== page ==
War of the Rebellion: Serial 125 Page 0498 CORRESPONDENCE, ETC.

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applied to Major-General Dix to know if volunteers for 100 days would be received. I issued a proclamation to the people of Maine, appealing to them to come up to the help of the Nation, a copy of which is forwarded by mail.* I now apply to you to be informed if such volunteers will be accepted and mustered into the service of the United States, to be employed for the defense of Washington and the loyal States, meaning Maryland and Pennsylvania. We have no State military organization; therefore what we do has got to be done by volunteering. If you accept soldiers from this State for the time and purpose indicated, an equitable allowance will, of course, be made on the quota of the State upon any future call.




Washington City, July 15, 1864.

Governor CONY,

Augusta, Me.:

Your telegram of this date just received. Please accept the thanks of the Department for your prompt and energetic action. The enemy retreated from Washington Tuesday night and are returning to Virginia. Whether they have abandoned their enterprise, or only fallen back to await re-enforcements from Richmond, reported to be advancing, is yet uncertain. General Wright is pursuing them. It is the design of the President to make a call for twelve-months" men immediately, and as a call for 100-days" men might interfere much in the raising of volunteers for a year, it may not be expedient to call for the shorter term except in case of extreme necessity. The movements of our own forces and of the enemy will probably be sufficiently developed within twenty-four hours to enable me to give you a definite answer. In the meantime it would be well to suspend any action in raising men for the short term of 100 days. If any have been already raised they will be accepted.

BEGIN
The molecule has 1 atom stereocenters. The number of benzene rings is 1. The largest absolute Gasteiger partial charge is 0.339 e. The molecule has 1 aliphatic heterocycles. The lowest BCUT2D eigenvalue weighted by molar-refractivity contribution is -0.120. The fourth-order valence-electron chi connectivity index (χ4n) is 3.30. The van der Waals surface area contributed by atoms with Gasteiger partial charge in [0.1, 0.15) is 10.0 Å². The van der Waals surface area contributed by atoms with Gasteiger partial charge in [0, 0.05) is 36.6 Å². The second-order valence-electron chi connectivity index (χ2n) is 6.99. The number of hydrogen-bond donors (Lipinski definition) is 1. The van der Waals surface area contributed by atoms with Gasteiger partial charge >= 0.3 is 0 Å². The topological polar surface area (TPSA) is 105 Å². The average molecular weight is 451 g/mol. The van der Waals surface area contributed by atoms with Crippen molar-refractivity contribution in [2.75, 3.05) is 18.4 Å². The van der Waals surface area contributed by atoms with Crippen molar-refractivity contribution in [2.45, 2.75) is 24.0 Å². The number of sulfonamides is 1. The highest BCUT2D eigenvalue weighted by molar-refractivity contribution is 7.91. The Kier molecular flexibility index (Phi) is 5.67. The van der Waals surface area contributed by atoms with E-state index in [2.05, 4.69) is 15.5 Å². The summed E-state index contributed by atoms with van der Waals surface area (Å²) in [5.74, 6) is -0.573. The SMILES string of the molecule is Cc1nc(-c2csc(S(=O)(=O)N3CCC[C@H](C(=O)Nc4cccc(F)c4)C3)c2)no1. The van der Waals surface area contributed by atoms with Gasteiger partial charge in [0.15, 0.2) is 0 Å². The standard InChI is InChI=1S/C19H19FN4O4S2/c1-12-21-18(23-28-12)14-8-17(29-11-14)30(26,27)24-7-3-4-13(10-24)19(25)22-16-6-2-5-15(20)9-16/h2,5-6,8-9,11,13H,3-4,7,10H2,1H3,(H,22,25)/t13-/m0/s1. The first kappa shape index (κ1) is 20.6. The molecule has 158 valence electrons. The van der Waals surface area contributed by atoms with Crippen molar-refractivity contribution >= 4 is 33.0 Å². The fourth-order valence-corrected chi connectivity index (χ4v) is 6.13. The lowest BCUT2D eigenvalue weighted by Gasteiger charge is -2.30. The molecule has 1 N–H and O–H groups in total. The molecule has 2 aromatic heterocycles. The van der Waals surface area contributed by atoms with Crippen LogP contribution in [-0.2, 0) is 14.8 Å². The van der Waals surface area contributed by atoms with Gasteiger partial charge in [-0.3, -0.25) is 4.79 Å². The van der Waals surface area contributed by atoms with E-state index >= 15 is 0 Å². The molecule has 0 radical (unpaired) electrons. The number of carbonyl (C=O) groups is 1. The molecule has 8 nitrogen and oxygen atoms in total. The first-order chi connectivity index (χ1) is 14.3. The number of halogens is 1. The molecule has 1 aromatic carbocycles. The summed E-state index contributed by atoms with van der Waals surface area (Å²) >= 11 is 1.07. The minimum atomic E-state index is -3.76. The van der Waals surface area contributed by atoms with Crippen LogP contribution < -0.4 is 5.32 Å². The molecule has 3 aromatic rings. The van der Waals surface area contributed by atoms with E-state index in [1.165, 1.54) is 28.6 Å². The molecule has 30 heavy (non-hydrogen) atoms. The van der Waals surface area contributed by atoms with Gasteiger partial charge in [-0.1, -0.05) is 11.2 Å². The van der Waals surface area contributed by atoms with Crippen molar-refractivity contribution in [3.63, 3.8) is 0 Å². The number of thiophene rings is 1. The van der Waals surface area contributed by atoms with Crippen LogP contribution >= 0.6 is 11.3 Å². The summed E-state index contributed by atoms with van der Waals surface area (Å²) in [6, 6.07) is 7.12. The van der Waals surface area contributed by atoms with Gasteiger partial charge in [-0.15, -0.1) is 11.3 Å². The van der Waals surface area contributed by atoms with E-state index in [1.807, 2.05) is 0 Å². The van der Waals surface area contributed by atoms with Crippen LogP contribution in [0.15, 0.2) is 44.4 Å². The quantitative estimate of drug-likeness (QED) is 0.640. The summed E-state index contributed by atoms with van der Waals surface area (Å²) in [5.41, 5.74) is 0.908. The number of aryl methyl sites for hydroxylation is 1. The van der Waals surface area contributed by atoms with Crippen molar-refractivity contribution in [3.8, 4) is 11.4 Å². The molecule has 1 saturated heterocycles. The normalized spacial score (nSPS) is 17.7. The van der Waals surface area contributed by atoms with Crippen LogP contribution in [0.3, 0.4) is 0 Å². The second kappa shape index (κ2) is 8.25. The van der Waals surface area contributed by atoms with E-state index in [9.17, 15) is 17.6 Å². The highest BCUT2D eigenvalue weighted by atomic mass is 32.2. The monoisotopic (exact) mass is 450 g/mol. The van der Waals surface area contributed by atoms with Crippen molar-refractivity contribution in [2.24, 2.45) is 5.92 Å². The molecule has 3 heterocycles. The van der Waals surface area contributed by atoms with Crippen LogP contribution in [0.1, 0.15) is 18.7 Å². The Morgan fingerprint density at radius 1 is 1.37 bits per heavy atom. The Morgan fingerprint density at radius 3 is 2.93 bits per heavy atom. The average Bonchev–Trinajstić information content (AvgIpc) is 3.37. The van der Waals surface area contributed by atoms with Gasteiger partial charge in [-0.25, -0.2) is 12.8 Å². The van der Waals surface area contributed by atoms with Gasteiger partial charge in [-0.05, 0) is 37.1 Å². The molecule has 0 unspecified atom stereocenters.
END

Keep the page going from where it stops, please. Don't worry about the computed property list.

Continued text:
Secretary of War.

AUGUSTA, ME., July 15, 1864.

Honorable E. M. STANTON:

The U. S. consul at Saint Johns telegraphs me that a small raiding party left that place to commit depredations on the frontier of Maine on Wednesday night. Cannot the officers in charge of fortifications on our coast be authorized to man at least a part of the forts at Portland and batteries elsewhere, with men of the Invalid Corps in this State?


Governor of Maine.


Washington, D. C., July 15, 1864.


Acting Assistant Provost-Marshal-General, Augusta, Me.:

Confer with Governor Cony and then give such orders as may be necessary to make troops of Veteran Reserve Corps in your State as


*See p. 488.